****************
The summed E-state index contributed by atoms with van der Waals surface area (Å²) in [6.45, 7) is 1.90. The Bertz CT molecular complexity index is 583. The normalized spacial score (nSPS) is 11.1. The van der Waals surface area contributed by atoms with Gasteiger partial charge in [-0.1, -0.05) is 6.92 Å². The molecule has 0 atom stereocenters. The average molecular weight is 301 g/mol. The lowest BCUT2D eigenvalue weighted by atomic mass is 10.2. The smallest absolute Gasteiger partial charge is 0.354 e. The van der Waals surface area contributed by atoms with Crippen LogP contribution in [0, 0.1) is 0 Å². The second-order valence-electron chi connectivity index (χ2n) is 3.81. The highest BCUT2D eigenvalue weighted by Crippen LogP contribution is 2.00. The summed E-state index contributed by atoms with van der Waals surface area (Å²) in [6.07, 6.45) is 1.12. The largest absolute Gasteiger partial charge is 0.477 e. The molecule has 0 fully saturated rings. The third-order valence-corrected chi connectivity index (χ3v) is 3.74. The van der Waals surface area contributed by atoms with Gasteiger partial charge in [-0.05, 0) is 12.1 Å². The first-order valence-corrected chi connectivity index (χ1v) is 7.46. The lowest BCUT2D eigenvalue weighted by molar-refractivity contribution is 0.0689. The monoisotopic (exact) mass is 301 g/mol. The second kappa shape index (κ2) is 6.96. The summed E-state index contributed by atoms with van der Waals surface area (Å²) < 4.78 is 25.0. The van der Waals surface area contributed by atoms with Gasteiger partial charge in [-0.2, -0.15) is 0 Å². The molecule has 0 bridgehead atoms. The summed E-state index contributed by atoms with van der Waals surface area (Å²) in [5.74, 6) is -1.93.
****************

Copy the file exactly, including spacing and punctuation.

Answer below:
The summed E-state index contributed by atoms with van der Waals surface area (Å²) in [6.45, 7) is 1.90. The Bertz CT molecular complexity index is 583. The normalized spacial score (nSPS) is 11.1. The van der Waals surface area contributed by atoms with Gasteiger partial charge in [-0.1, -0.05) is 6.92 Å². The molecule has 0 atom stereocenters. The average molecular weight is 301 g/mol. The lowest BCUT2D eigenvalue weighted by atomic mass is 10.2. The smallest absolute Gasteiger partial charge is 0.354 e. The van der Waals surface area contributed by atoms with Crippen LogP contribution in [0, 0.1) is 0 Å². The second-order valence-electron chi connectivity index (χ2n) is 3.81. The highest BCUT2D eigenvalue weighted by Crippen LogP contribution is 2.00. The summed E-state index contributed by atoms with van der Waals surface area (Å²) in [6.07, 6.45) is 1.12. The largest absolute Gasteiger partial charge is 0.477 e. The molecule has 0 fully saturated rings. The third-order valence-corrected chi connectivity index (χ3v) is 3.74. The van der Waals surface area contributed by atoms with Gasteiger partial charge in [-0.05, 0) is 12.1 Å². The first-order valence-corrected chi connectivity index (χ1v) is 7.46. The lowest BCUT2D eigenvalue weighted by molar-refractivity contribution is 0.0689. The monoisotopic (exact) mass is 301 g/mol. The second kappa shape index (κ2) is 6.96. The summed E-state index contributed by atoms with van der Waals surface area (Å²) < 4.78 is 25.0. The van der Waals surface area contributed by atoms with Gasteiger partial charge in [-0.2, -0.15) is 0 Å². The molecule has 0 bridgehead atoms. The summed E-state index contributed by atoms with van der Waals surface area (Å²) in [5.74, 6) is -1.93.